From Publishers Weekly
Starred Review. America's impending pension problem is brutally simple: private companies and governments have pledged to provide retirement income and health care for workers, but have not set aside the money to make good on their promises. Typical accounts of the crisis tend to obfuscate the issue and fixate on laying blame, but Lowenstein (Origins of the Crash
) has a refreshing perspective—he tells three fascinating stories in American economic history and situates the current pension problems in the struggle for dignity for workers. Lowenstein regards fixing pensions as a worthy culmination to a century's struggle for justice rather than a painful chore unfairly foisted on the present by the past. Unfortunately, after this incisive and inspiring history lesson, the 10 pages at the end devoted to solutions are too abstract and unoriginal. The book gives the reader lively stories and historical insight, but may disappoint those looking for policy recommendations. (May 5)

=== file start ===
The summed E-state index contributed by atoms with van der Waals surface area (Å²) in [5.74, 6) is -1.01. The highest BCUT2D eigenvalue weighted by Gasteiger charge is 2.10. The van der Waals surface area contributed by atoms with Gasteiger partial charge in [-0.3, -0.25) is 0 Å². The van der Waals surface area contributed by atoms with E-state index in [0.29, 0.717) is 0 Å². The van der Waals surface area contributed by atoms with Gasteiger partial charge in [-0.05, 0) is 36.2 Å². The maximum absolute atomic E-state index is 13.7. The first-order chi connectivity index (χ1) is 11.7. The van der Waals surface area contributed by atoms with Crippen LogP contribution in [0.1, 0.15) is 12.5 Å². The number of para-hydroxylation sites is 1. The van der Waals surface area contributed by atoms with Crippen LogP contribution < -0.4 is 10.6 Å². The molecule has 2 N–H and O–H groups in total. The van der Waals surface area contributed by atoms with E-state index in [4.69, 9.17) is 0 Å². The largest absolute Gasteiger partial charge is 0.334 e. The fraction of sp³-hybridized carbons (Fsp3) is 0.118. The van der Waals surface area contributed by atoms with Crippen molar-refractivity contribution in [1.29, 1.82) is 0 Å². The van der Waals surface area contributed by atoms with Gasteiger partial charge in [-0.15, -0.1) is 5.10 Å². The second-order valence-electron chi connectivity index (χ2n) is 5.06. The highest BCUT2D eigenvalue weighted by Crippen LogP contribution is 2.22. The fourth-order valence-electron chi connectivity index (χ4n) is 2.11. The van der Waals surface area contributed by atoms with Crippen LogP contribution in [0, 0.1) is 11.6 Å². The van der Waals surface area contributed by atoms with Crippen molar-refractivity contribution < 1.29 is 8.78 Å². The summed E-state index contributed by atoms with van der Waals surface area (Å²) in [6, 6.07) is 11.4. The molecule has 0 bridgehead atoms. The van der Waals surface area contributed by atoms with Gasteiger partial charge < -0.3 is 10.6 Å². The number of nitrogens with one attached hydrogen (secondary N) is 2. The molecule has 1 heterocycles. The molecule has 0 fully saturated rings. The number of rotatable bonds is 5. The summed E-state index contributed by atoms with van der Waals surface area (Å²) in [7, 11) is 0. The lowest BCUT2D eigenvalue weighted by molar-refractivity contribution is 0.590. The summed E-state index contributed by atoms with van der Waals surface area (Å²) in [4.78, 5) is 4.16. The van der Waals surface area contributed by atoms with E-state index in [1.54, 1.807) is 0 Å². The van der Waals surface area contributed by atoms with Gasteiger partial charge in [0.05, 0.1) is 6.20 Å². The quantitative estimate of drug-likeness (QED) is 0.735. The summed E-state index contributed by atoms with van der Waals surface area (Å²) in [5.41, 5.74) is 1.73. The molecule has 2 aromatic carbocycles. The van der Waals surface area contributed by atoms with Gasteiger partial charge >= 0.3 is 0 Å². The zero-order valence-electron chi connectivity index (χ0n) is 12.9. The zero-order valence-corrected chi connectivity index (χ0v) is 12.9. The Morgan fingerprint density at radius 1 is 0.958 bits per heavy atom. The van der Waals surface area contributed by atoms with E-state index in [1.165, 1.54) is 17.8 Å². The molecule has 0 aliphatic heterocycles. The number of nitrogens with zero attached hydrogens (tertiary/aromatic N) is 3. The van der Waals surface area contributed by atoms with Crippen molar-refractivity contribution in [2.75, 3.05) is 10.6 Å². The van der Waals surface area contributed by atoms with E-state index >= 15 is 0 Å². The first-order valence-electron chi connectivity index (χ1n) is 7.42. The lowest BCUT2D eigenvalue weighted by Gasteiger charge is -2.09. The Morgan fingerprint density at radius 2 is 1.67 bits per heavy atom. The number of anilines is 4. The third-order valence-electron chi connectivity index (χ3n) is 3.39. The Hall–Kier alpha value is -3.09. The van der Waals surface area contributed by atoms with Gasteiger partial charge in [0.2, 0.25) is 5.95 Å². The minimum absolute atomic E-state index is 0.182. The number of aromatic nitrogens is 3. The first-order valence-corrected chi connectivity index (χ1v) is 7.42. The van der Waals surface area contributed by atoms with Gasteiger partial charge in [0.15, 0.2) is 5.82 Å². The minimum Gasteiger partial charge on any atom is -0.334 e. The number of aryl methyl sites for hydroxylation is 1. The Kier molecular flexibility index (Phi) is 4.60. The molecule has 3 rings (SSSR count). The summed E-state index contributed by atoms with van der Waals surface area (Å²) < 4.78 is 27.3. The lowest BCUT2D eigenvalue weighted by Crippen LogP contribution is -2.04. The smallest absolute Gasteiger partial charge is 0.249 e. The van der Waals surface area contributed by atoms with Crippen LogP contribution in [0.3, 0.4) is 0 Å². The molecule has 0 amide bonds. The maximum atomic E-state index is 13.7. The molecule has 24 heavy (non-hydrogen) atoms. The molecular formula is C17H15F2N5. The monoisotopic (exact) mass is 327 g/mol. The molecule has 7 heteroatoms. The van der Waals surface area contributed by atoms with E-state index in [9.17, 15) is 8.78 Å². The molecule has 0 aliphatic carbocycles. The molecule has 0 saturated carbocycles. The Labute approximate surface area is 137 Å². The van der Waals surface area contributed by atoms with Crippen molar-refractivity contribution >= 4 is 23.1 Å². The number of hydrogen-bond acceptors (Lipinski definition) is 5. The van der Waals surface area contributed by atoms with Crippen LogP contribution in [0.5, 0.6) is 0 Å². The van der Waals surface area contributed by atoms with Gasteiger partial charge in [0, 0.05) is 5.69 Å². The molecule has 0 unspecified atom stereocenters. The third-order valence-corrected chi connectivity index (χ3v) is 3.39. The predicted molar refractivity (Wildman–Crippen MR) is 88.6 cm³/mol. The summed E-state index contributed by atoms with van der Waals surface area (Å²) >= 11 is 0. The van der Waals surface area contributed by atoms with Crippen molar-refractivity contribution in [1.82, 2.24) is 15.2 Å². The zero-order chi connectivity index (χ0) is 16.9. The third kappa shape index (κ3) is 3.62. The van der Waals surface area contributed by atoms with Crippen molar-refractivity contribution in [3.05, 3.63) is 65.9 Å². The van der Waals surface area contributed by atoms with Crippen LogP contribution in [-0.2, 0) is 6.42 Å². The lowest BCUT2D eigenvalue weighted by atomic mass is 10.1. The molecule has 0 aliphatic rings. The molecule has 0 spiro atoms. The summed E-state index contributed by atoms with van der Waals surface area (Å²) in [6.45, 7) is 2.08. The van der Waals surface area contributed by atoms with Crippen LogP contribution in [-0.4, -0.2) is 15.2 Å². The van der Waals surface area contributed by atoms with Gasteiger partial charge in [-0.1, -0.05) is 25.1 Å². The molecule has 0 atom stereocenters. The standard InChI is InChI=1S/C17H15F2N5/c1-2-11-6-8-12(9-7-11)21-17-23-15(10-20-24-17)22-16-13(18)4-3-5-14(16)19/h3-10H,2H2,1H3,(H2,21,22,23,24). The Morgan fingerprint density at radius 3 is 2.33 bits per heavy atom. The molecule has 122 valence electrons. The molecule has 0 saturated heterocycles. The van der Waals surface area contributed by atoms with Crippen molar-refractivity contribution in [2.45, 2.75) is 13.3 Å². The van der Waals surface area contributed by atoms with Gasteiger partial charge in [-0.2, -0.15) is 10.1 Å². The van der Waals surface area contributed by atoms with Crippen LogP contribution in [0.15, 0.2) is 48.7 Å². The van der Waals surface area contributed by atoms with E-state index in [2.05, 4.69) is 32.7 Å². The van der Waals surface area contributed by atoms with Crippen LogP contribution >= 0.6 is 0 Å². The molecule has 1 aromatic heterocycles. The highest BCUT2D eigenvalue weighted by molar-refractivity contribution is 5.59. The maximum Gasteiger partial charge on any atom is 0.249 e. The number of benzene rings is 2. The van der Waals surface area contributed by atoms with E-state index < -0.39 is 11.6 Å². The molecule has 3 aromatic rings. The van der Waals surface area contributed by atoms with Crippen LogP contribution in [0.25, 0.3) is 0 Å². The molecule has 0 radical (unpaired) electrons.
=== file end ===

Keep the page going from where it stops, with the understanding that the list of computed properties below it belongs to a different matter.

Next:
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Lowenstein has previously written best-sellers on Warren Buffet, the 2000 stock market crash, and the demise of bond-trading firm Long-Term Capital Management. Here he tackles what could be the next looming crisis: the severe underfunding of pensions in both the private and public sectors. Although the implications are far-reaching for cities, states, and corporations across America, Lowenstein narrowed his focus on three massive pension failures: General Motors, the New York transit system, and the city of San Diego. In each case, underfunding, underestimation of promises made to retired workers, borrowing from the pension, and reliance on all-too-rosy predictions of stock-market gains were the causes of massive failure of the system. Lowenstein goes into great detail establishing the history and politics that went into the creation of these pension systems and further expounds on how their mismanagement brought down the whole system. Many businesses and governments will soon need to face up to the facts of their pension obligations and make some tough choices. --David Siegfried